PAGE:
Why Won't My Cough Go Away?
Reasons You Might Still Be Coughing
Coughing is the worst. It hurts your chest, your head, and it totally wears you out. It can make it really difficult to do even the most simple things like eat or sleep. And they are bad enough when they only last for a while, but when you have a cough that lingers, it can really make life a little bit worse for you.
But there are quite a few reasons you might have a lingering cough, and you need to figure out what's causing it.
Most of the time, a lingering cough is just part of a cold that won't completely go away. You might feel fine, but you are still coughing. This is nothing to worry about and it's nothing sinister. It's just really annoying because it won't go away.
Try taking cough medicines and sweets and sleep with your head elevated to help stop mucus from gathering in your throat and lungs and making you cough.
I'm not talking about an allergy, just an intolerance. Things like dairy or gluten can cause a chesty cough if you have even a slight intolerance. Try cutting out whatever food you think it might be for a month and see if your cough gets any better.
Whether you are intolerant or not, dairy foods can make coughs worse because they make the body produce more mucus, and your body clears mucus out by coughing it up. So it is best to avoid dairy if you already have a cough.
Believe it or not, you don't always have asthma as a child. You can develop it as an adult, which can cause a persistent cough. According to the Asthma and Allergy Foundation of America, 30 percent of all adult asthma cases are triggered by allergies.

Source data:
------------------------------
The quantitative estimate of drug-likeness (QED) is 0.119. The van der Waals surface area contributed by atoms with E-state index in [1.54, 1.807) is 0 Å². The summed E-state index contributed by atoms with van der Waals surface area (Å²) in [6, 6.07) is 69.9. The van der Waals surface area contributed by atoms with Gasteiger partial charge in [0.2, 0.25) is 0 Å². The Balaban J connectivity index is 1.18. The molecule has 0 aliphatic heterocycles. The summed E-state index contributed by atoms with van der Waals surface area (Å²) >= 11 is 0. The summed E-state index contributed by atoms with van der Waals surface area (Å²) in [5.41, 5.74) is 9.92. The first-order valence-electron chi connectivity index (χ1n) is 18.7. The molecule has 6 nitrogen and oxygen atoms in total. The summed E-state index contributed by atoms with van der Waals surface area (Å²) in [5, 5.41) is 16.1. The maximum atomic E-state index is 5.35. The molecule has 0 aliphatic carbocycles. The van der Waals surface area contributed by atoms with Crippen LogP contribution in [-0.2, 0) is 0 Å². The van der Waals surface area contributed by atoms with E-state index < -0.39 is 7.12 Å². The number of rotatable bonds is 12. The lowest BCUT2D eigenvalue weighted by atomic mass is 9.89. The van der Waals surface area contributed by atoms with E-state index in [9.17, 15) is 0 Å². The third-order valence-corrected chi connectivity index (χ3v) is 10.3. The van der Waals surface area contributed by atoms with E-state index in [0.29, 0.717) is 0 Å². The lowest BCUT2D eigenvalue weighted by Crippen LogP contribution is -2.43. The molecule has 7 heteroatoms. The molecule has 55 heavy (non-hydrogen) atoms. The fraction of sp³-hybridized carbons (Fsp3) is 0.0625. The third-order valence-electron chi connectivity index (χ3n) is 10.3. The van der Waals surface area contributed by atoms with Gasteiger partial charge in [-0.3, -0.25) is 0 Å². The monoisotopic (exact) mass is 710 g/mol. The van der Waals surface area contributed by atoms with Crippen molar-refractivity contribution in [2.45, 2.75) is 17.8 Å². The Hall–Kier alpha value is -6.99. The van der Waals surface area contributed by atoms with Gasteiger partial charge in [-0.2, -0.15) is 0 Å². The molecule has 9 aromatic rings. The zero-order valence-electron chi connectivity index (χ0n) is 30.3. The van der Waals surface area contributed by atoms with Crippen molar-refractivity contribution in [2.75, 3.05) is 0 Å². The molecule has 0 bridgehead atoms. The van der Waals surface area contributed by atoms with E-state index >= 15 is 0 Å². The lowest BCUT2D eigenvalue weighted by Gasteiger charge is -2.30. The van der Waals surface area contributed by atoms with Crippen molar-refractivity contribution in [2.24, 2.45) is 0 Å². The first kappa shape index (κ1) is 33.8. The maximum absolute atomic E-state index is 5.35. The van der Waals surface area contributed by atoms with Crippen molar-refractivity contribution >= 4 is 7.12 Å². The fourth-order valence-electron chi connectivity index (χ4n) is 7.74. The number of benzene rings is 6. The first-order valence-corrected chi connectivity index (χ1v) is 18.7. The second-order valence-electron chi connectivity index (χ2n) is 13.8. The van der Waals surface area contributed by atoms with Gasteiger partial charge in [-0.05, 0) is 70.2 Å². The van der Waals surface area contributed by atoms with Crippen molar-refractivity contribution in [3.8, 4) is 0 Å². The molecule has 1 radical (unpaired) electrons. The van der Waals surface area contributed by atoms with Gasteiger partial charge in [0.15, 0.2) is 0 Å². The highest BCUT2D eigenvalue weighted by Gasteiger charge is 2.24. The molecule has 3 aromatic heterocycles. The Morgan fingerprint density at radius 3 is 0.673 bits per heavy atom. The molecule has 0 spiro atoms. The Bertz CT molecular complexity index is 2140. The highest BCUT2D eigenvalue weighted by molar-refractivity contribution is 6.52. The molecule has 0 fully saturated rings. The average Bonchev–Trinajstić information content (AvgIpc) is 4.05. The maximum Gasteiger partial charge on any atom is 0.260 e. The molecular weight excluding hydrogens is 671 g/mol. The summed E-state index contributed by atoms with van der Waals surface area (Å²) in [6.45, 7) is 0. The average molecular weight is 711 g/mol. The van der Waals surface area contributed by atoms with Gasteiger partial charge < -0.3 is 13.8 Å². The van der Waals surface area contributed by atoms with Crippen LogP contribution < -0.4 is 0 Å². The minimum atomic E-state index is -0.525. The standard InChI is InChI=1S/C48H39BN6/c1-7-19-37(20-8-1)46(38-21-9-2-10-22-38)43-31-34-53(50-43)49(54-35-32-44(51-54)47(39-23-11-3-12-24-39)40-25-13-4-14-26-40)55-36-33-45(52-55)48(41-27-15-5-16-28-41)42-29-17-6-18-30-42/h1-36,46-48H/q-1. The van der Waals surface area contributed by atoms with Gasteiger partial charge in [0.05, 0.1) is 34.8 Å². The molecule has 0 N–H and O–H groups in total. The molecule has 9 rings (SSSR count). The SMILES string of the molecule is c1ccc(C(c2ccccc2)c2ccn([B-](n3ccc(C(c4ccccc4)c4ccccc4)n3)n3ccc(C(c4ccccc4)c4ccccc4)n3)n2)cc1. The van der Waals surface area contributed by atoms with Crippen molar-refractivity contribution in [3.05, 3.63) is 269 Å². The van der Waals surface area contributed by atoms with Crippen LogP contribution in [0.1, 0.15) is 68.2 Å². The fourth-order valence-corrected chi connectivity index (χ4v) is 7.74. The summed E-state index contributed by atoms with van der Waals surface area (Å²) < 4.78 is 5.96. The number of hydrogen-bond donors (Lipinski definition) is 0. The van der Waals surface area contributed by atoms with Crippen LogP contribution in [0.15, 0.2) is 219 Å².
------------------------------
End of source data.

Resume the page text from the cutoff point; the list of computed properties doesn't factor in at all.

Unfortunately, asthma isn't something you can deal with yourself. You need to speak to a doctor and they will prescribe you an inhaler to help stop you coughing.
Whether they are caused by pollen or animals, allergies can cause a cough that won't go away. This cough is caused by raised levels of histamine and this is the body's natural reaction to it. A cough can also be accompanied by a skin rash, headaches, itchy eyes, a runny nose, or even a swollen tongue.
The best way to see if it is an allergy that is causing your cough is to take an anti-histamine. If your cough goes away after taking one, then allergies are probably causing it.
If your tongue starts to swell at any point, please seek immediate medical attention, don't wait.
Very few medications will actually make you cough, but some medications can make your mouth and throat really dry, which will cause you to cough. Drink plenty of fluids and try honey and lemon. The honey really helps coat the throat and stops it from becoming so dry.
Cough sweets are another way of helping a dry throat. They help produce more saliva and leave a protective film over the throat lining for a while.
Acid reflux is where stomach acid travels up your chest and into your esophagus. This can cause heartburn, bad breath, bloating, a sore throat, and a cough that never seems to clear up.
Antacids and medications called Proton Pump Inhibitors are the best ways to treat acid reflux. It doesn't go away on its own. It needs medication and lifestyle changes like eating smaller meals and avoiding foods that trigger it.
Damp and mold can occasionally be the cause of a persistent cough. Mold spores can trigger allergies and make life very unpleasant. Check your home for damp or mold and try to treat whatever is causing it.
This can be an expensive and lengthy process, so purchasing a dehumidifier can help in the short term.
Both central heating and air conditioning can both dry your throat and lungs out, making you more sensitive to things like dust, which will make you cough. Keep your heating as low as you can manage and only use your air conditioner when you really need it.
Very occasionally, a cough can be something more sinister like cancer, so if you think that there is even the slightest possibility that it is, go and see a doctor as soon as possible.
Always get medical advice.
These are just a few things that could potentially be causing your cough, but if you are worried about a cough, then always consult a medical professional.